Take this paper, and go forth!
I have finally graduated from journalism graduate school after three and a half horridly long years.
I wanted to go to graduate school because I thought my undergraduate degree (a BA in political science, and a minor in peace and conflict studies) would not help me get a job.
I decided to study journalism because I thought I could help people through investigation, research, and reporting.
I thought graduate school would make me feel like a professional.
Ahhaha. Right. Although I feel about as professional as a child, my graduate school experience did teach me a few things.
I learned that some people don’t care about your work, your feelings, and don’t care if you improve, learn, or grow as a writer.
I also learned that some people are caring mentors, will help you sort through your ideas, and will spend time with you to ensure you become the best writer, reporter, and editor you can possibly be.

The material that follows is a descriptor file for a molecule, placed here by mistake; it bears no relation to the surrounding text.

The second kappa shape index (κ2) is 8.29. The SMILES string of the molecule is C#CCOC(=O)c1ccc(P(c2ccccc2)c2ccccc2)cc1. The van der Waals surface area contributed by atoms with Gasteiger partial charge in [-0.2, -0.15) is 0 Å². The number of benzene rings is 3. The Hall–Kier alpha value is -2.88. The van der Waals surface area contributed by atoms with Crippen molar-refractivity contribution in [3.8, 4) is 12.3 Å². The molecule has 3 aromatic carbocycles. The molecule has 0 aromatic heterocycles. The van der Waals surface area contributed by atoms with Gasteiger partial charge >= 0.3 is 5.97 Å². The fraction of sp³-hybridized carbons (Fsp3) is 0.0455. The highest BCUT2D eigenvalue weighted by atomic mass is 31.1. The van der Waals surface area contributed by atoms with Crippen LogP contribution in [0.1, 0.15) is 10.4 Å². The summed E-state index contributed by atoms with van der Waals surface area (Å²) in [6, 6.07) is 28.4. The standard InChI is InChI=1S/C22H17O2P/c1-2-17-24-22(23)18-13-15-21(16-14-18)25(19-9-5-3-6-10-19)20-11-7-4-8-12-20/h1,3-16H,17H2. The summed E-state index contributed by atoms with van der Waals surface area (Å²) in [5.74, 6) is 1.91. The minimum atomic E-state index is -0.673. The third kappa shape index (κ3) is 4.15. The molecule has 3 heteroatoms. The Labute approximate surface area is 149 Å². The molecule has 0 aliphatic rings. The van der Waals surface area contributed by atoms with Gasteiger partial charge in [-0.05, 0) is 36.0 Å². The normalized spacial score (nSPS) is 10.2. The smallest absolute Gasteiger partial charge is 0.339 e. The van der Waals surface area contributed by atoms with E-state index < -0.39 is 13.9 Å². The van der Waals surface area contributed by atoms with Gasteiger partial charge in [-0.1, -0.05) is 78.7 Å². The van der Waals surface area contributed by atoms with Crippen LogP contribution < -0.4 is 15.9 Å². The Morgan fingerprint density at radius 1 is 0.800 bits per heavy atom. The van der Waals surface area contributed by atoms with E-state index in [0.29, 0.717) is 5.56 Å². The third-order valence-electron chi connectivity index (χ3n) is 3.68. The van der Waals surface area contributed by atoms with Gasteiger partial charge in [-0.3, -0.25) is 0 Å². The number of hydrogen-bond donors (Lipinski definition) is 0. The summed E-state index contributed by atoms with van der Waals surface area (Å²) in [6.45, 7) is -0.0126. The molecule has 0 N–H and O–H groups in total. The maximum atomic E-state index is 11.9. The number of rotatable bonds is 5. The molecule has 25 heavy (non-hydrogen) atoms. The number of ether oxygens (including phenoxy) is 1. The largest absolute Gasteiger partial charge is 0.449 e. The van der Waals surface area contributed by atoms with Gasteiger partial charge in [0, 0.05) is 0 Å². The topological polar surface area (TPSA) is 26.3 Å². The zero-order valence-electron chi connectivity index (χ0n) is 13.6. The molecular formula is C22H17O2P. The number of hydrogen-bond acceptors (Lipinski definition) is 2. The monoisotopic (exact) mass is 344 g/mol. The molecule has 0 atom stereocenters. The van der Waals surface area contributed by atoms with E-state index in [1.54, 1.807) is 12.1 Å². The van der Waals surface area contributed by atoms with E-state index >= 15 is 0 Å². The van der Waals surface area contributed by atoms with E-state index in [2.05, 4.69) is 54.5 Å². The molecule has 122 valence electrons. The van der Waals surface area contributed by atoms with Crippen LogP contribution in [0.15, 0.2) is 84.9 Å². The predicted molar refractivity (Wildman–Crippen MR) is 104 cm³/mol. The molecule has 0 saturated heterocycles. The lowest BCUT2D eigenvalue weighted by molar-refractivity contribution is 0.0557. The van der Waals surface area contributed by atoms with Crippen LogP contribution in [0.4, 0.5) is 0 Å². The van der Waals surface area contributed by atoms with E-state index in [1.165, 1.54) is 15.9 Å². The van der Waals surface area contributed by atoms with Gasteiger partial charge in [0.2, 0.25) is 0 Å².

Basically, I learned how the cliché “real world” works. I got slammed, and I got praised.
I also learned that I don’t want a high paying, stress filled job (wait, what journalist does have a high paying job?).
I’m a goofy person at heart, and I would rather work in a somewhat calm, non-judgmental office and have a mediocre salary than have the company I work for run me ragged.
I’m proud of the work I completed in graduate school. Surprisingly, I never did tire of my project, which was a series of teen health blogs for teen girls. The girls I interviewed loved the blog, and said it would really help other young teens be more comfortable when asking friends, family, or physicians about health concerns. That reaction alone makes me feel like I’ve made it.
I’m thankful I went to graduate school. I made a lot of good friends, got to work at a good company that allowed me to work a flexible schedule, and I have learned how to write meaningful articles that will someday (I hope), help others.